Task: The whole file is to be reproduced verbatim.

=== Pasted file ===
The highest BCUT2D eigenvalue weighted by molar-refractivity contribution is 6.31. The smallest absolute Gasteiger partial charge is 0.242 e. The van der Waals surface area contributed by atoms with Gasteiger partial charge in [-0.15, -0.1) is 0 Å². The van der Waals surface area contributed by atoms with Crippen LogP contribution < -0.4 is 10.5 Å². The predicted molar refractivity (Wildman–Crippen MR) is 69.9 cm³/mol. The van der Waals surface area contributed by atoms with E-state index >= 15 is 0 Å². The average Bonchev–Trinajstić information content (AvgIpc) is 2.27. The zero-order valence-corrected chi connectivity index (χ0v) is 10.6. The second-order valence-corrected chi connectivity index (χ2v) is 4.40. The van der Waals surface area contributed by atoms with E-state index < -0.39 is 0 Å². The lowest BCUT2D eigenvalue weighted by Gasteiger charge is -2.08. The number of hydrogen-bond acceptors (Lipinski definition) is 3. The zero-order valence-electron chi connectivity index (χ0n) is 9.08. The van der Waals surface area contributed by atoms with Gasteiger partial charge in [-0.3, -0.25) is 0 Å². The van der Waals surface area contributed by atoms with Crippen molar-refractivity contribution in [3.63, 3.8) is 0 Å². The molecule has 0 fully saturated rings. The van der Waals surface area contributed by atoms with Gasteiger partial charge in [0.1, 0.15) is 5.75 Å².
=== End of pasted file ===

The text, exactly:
The highest BCUT2D eigenvalue weighted by molar-refractivity contribution is 6.31. The smallest absolute Gasteiger partial charge is 0.242 e. The van der Waals surface area contributed by atoms with Gasteiger partial charge in [-0.15, -0.1) is 0 Å². The van der Waals surface area contributed by atoms with Crippen LogP contribution < -0.4 is 10.5 Å². The predicted molar refractivity (Wildman–Crippen MR) is 69.9 cm³/mol. The van der Waals surface area contributed by atoms with E-state index >= 15 is 0 Å². The average Bonchev–Trinajstić information content (AvgIpc) is 2.27. The zero-order valence-corrected chi connectivity index (χ0v) is 10.6. The second-order valence-corrected chi connectivity index (χ2v) is 4.40. The van der Waals surface area contributed by atoms with E-state index < -0.39 is 0 Å². The lowest BCUT2D eigenvalue weighted by Gasteiger charge is -2.08. The number of hydrogen-bond acceptors (Lipinski definition) is 3. The zero-order valence-electron chi connectivity index (χ0n) is 9.08. The van der Waals surface area contributed by atoms with Gasteiger partial charge in [-0.3, -0.25) is 0 Å². The van der Waals surface area contributed by atoms with Crippen molar-refractivity contribution in [3.63, 3.8) is 0 Å². The molecule has 0 fully saturated rings. The van der Waals surface area contributed by atoms with Gasteiger partial charge in [0.1, 0.15) is 5.75 Å².